Edgar Allan Poe (1809-1849) was a tortured literary genius and borderline alcoholic who mastered the genre of the Gothic horror story. Poe wrote one of the first "detective novels" in 1841, "The Murders in the Rue Morgue," which was inspired by the sensational stories of the metropolitan penny press. The real catalyst for Poe's fame, however, was "The Raven and other Poems"which he published in 1845.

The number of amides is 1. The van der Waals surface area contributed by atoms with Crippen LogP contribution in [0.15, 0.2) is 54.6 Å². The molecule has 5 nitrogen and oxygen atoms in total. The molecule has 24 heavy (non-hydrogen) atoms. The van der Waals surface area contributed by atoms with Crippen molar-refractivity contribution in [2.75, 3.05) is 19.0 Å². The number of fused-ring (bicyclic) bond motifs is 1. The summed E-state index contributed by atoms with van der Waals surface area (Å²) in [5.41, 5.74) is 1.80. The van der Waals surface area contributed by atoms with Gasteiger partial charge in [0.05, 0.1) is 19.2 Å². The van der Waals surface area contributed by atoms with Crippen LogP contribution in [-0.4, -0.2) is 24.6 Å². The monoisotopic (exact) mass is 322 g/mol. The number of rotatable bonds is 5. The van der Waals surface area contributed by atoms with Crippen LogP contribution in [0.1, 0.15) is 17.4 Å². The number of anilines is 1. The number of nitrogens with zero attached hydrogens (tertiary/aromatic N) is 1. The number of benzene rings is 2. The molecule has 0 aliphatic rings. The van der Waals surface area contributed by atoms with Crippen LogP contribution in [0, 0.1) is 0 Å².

Poe's tales were infused with the pain and anguish he endured throughout his life and his fascination with intense beauty, brutal violence, and death. He often experienced tormenting dreams, which he spun into enthralling stories. In particular, Poe's work reflected the romantic genre of the time and its fascination with matters of the occult and the afterlife. A man with a weak heart, the author died at the age of 40 after a drinking binge in Baltimore, Maryland.